- Dimensions: 20 x 16.5 x 14 inches (H x W x D)
- Weight: 20.7 lbs.
- Expansive, detailed soundstage
- Powerful, tight bass
- Consistent sound at any volume
French manufacturer Focal has been making professional studio monitors for decades; its speakers are mainstays in many of the world’s leading music and mastering studios. Top-of-the-line Focals run well into the six-figure range; fortunately for the price-conscious prosumer, its Alpha Evo line is a splurge for our purposes but provides an entry point into professional Focal technology at a fraction of the brand’s potential cost. Each Alpha 80 Evo ($549) houses a 1-inch aluminum inverted dome tweeter with custom dispersion-controlling waveguide and an 8-inch woofer with composite slate fiber/thermoplastic polymer cones, which Focal says lowers weight and improves speed, rigidity, and damping. An internally fluted laminar port optimizes airflow for more efficient low-end performance and ease of integration into small spaces.
Inputs are level-compensated to ensure consistent volume when switching sources. High and low shelving filters tailor your response to your room and taste; a sensitivity switch matches monitors to system levels. Everything’s housed in vinyl-covered 5/8-inch MDF cabinets with diffraction-taming rounded corners. Regarding a studio monitor, neutral response is paramount—but the Alpha 80 Evos proved they check all the boxes when we spent several weeks with them. Neutral isn’t the same as dry and analytical, however; the sound presentation is so richly detailed that you can feel it move the air through the room.
The Alpha 80 Evo’s sound stage is expansive, with a wide, consistent sweet spot; and sonic images are presented with pinpoint precision. Transients are crisp, with no harshness or breakup. These speakers are truly linear, delivering a consistent sonic presentation at any volume. Midrange is deep; bass is big, full, and lush yet focused and well-articulated. A subwoofer is unnecessary, but—for those mixing bass-heavy genres, game soundtracks, and immersive content, or who just want more thump and thunder in the room—Focal’s 200-watt Sub One ($999) pairs nicely with Alpha Evo Series models.
Best for an approachable Atmos setup: PreSonus Eris Pro 8
Why it made the cut: The coaxial design, which places the high-frequency driver in the center of the low-frequency driver, allows for a more compact body without sacrificing a wide sweet spot—perfect for a multi-speaker, multi-dimensional spatial audio array.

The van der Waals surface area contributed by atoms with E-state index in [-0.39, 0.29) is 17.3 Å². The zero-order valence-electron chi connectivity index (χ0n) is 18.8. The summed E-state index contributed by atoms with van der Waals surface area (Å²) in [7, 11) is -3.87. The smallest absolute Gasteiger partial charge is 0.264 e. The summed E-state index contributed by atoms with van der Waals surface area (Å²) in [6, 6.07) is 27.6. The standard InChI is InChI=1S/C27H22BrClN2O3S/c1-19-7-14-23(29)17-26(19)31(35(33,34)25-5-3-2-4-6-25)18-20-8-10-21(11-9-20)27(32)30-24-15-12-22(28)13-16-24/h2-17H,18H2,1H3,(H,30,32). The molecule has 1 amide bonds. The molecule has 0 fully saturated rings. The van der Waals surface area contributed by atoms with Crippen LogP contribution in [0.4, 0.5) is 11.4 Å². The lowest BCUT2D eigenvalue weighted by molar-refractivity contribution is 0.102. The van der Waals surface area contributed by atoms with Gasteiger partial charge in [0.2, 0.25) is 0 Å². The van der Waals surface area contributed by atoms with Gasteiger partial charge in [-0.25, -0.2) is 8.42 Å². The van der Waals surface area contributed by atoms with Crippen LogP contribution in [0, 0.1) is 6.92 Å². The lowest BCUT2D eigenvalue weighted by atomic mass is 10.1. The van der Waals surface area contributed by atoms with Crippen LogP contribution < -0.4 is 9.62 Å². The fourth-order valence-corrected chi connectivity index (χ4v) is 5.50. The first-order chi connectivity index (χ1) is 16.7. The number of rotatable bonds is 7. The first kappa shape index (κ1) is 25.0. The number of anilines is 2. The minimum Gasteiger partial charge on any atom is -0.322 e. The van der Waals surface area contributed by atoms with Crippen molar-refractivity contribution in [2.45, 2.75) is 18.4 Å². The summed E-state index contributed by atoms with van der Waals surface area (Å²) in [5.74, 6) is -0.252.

- Frequency response: 35 Hz-20 kHz
- Max SPL: 108 dB
- Power rating: 140W
- I/O: RCA, 1/4″ TRS, XLR
- Dimensions: 12.82 by 10.63 by 12.2 inches (HxWxD)
- Weight: 20.9 lbs./each
- Rich, full-range, focused sound, no sub necessary
- Precise imaging, enhanced clarity, and even dispersion
- Three-way (flat, 80 Hz, 100 Hz) low-cut switch
- “Acoustic Space” trim (-4dB, -2dB, 0dB)
- A bit energetic for a final mastering setup; better suited for referencing bass-heavy contemporary pop and/or immersive content
Since 1995, PreSonus has been known for making affordable, innovative tools for music makers in every stage of their careers, including audio interfaces and the Studio One digital audio workstation, which was recently updated to include Dolby Atmos capabilities. Of course, even the most immaculately sequenced mix does little good if there’s no way to hear playback, but PreSonus has that component convered, too. The flagship Eris Pro speakers, available in 6-inch and 8-inch models, are designed to offer a robust yet compact monitoring solution for both Dolby Atmos and traditional stereo and multichannel mixing. Models feature coaxial drivers, ported enclosures, room-compensating acoustic correction, and a range of inputs for both pro and consumer devices.
Coaxial speaker designs—which places the high-frequency driver in the center of the low-frequency driver—allow for more accurate phase alignment, resulting in precise imaging, enhanced clarity, and even dispersion. They can also conserve speaker real estate; because the high- and low-frequency drivers are overlaid at a common central point, the speaker’s footprint can be smaller. While that size advantage might not seem like a big deal, when it comes to mixing Atmos music, Dolby recommends a minimum 5.1.4 speaker layout (referencing mains, sub-channel, and overhead “heights”) for smaller rooms, and ideally, a 7.1.4 configuration—which can eat up a lot of space (and budget) fast.